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Parsing XML with SAX and Python

In this article Nadia explains how to parse an XML document using the SAX API implementation available for Python.

Author Info:
By: Nadia Poulou
Rating: 4 stars4 stars4 stars4 stars4 stars / 56
November 09, 2004
  1. · Parsing XML with SAX and Python
  2. · The xml.sax Package
  3. · Our SAX Parser
  4. · The Heart of the Code
  5. · Element Content
  6. · The Main Code
  7. · Homework

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Parsing XML with SAX and Python - Element Content
(Page 5 of 7 )

The elements ‘points’ and ‘rebounds’ in our XML document are a little different, in the sense that their value is not set in element properties. This means that what we need to parse is the element content. This is the job of the characters() method, where our variables playerPoints and playerRebounds will be loaded. This is why, at the moment a ‘points’ or ‘rebound’ element is found, we set our flags to 1. Here is how our startElement() method looks like:

def startElement(self, name, attrs):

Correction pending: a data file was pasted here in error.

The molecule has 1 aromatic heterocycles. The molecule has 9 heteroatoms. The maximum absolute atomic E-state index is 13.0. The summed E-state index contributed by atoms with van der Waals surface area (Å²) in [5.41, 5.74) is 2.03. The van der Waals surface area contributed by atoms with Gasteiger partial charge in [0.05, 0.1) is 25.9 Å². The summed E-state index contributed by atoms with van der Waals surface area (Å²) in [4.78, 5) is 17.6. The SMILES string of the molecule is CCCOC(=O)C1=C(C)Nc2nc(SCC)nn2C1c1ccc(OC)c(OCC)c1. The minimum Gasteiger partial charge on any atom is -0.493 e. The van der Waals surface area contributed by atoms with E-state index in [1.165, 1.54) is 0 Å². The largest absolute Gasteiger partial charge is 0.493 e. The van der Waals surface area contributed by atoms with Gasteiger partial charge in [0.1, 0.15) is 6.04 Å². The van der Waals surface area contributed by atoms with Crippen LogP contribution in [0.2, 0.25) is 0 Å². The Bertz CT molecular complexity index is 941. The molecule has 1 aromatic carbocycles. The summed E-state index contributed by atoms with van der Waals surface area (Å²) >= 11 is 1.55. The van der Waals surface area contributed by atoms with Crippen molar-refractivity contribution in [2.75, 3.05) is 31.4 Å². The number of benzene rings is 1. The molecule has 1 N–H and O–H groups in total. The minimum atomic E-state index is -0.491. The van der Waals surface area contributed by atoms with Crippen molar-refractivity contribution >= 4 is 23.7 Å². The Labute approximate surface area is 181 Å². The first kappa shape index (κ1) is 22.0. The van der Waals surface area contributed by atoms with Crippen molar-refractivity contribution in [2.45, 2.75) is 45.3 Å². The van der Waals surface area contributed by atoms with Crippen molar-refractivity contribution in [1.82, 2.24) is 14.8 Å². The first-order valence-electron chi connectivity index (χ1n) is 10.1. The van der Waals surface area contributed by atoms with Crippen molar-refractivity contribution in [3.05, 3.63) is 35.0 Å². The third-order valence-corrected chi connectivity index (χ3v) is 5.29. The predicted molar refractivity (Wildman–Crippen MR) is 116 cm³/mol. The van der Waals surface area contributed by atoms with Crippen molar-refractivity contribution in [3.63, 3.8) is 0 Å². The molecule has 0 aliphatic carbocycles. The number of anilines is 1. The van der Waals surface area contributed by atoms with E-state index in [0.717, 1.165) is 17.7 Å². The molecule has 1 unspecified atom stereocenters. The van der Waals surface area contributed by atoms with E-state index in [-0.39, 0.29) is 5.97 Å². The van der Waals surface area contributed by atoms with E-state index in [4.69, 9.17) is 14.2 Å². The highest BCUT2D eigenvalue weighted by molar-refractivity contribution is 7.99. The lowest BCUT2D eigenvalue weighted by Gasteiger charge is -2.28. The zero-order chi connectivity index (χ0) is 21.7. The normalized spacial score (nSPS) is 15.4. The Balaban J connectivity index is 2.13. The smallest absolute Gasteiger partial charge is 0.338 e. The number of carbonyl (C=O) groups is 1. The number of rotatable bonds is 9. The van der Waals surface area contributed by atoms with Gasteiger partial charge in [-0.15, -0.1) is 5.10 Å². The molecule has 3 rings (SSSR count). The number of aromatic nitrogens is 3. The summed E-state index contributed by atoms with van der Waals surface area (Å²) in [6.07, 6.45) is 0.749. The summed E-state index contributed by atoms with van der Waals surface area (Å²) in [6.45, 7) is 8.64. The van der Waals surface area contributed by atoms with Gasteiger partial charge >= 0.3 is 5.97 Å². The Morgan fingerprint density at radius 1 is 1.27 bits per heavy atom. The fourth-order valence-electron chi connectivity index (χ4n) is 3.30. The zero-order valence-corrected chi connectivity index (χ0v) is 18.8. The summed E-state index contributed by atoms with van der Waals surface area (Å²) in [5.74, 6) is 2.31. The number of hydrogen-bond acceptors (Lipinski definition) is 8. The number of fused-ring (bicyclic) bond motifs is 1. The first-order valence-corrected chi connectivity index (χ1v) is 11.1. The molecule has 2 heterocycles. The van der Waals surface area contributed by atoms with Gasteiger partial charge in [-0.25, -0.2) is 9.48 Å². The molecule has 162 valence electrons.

if name == 'player':     
     self.playerName = attrs.get('name',"")
     self.playerAge = attrs.get('age',"")
     self.playerHeight = attrs.get('height',"")
   elif name == 'points':
     self.isPointsElement= 1;
     self.playerPoints = "";
   elif name == 'rebounds':
     self.isReboundsElement = 1;
     self.playerRebounds = "";

In the endElement() method we finally do the comparison of our search term with the value of the ‘name’ property. If they match, then we print our output. You can format this output anyway you like. This is also the proper place to re-set our flags, before the parser moves to the next element.

Here is how our endElement() method looks:

 def endElement(self, name):
   if name == 'points':
     self.isPointsElement= 0
   if name == 'rebounds':
     self.inPlayersContent = 0
   if name == 'player' and self.searchTerm== self.playerName :
       print '<h2>Statistics for player:' , self.playerName, '</h2><br>(age:', self.playerAge , 'height' , self.playerHeight , ")<br>"
       print 'Match average:', self.playerPoints , 'points,' , self.playerRebounds, 'rebounds'

The characters() method is invoked whenever a chunk of character data is found. Here is the place we use the flags set in our startElement() method; when they have the value of ‘1’ we load our variables with the data. Please note that all our character data are not necessarily returned in a single call. The function may split it in more than one chunks.

Here is how our characters() method looks:

def characters (self, ch):
   if self.isPointsElement== 1:
     self.playerPoints += ch
   if self.isReboundsElement == 1:
     self.playerRebounds += ch

So, this is it with the basic structure of our application! If you remember, this script will be called from a Web form and our search term is in the field ‘playerName’ of this form. The following part is the ‘main’ code that does this job and uses the methods defined earlier.

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